The Reagan presidency began with an America in crisis. Inflation and recession choked the economy; humiliation in Vietnam and Iran had eroded its confidence in projecting power on the Cold War geopolitical stage even as the Soviets began expanding their empire into Afghanistan and a friendly dictatorship in Nicaragua fell to Leftist rebels. He shook up Washington with his simple faith in the free market and tax cuts to solve economic problems, and with the projection of military power, directly or via proxies, as the means of taking the fight to the Soviet Union, which he famously proclaimed an "Evil Empire" with which there could be no accommodation. He ran up massive deficits in order to pile on the pressure by spending billions of dollars on new weapons systems with which the Soviets struggled to keep up. There was, at the same time, plenty of statesmanlike accommodation, particularly in seizing the opportunities represented by the emergence of Mikhail Gorbachev's reformist leadership to reduce tensions and negotiate new arms control agreements. When the Soviet empire began to crumble within a year of his leaving office, President Reagan's supporters credited him with having forced the collapse by piling on the military pressure. They also proclaim the economic boom of the 1990s the legacy of the Reagan tax cuts.
President Reagan restored America's can-do self-belief his "Morning in America" slogan resonated with an electorate ready to hear that things were getting better even before objective indicators confirmed that fact. And that optimism and confidence in itself helped to turn things around. Today, politicians of both parties routinely seek to capture some of the Reagan magic. There was the easy average-Joe charisma in his every communication with his electorate; the proclamation of moral clarity that framed political choices in terms of core beliefs; the strategy (mimicked by President Clinton) of using his skills as a communicator to appeal directly to the electorate over the heads of Congress when it was in the hands of his enemies; even the famous "Teflon" coating that allowed him to maintain his political momentum oblivious to the damage that might have been caused by such major scandals as Iran-Contra.
For Republicans in particular, Ronald Reagan and his legacy have become the guiding political compass of their party. To be sure, the guiding principles of the presidency of George W. Bush are those introduced by President Reagan: Smaller government, reduced taxes and the confident projection of military against perceived threats abroad. Reagan believed America had paralyzed itself in the wake of the bruising it suffered in Vietnam, and saw reversing that psychology of caution over the use of force as an important goal if the confrontation with communism was to be pursued. He bombed Libya in 1986 after determining that it had authored a terror attack on U.S. servicemen in Berlin, and sent U.S. troops to invade the tiny Caribbean island of Grenada and topple its leftist government as a warning to others in the region to avoid drawing too close to the Soviets and Cuba. There were setbacks, of course the 1983 bombing by Hezbollah of a Marine barracks in Beirut that saw 241 U.S. soldiers killed, and prompted a hasty withdrawal that was later cited by al-Qaeda as evidence of American weakness. And the Iran-Contra scandal exposed a seamy side to the administration's proxy wars. Still, on balance his decade is remembered as one in which America recovered from the setbacks of the 1970s to resume its role as the visionary strategic leader of the Western world in facing down all challenges.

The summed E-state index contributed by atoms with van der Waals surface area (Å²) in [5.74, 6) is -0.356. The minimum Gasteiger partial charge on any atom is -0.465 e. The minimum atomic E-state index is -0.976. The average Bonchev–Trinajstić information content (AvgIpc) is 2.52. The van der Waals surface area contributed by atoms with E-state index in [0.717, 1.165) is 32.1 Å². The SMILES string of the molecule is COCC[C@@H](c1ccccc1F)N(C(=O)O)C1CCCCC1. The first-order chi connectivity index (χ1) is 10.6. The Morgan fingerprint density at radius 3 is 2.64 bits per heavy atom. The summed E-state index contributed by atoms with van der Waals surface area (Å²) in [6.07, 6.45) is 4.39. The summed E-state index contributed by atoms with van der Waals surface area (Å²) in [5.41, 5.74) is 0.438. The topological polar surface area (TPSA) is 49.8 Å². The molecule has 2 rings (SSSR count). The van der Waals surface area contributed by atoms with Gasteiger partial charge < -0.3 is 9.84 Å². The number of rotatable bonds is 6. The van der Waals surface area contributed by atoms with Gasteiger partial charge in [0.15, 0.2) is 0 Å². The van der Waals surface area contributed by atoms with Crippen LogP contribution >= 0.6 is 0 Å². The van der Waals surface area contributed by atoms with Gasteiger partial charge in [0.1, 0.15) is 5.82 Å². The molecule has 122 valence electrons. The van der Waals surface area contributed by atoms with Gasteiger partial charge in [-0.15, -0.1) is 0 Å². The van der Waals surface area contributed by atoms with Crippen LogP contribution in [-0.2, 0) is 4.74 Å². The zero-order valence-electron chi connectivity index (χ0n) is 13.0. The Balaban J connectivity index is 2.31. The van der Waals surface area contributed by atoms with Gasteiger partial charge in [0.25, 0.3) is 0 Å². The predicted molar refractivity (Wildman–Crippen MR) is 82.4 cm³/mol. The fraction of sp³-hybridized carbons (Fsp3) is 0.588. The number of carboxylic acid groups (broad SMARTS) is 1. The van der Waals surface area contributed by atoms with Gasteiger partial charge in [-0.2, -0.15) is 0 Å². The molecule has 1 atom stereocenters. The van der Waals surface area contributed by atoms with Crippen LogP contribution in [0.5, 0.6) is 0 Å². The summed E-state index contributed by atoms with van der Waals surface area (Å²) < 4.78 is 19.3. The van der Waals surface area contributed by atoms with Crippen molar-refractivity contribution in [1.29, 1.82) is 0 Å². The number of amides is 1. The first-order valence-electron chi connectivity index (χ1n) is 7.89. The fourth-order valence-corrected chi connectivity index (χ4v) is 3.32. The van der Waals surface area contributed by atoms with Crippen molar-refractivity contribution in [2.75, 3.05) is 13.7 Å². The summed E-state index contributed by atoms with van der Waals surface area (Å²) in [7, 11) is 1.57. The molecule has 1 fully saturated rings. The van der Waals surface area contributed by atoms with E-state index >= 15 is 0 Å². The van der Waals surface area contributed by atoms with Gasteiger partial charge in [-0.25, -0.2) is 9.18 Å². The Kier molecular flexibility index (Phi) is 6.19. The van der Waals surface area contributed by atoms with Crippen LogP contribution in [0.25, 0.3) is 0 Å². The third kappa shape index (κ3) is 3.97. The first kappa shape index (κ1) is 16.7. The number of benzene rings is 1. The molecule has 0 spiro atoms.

Long after his bones are interred, Ronald Reagan's ideas will continue to shape the way America's politicians discuss questions of national security, the role of government and how to keep the economy humming. If FDR defined the political landscape for decades after his death, the "New Deal" era properly ended with Ronald Reagan. And many years may pass between Ronald Reagan's death, and the end of the political era he proclaimed.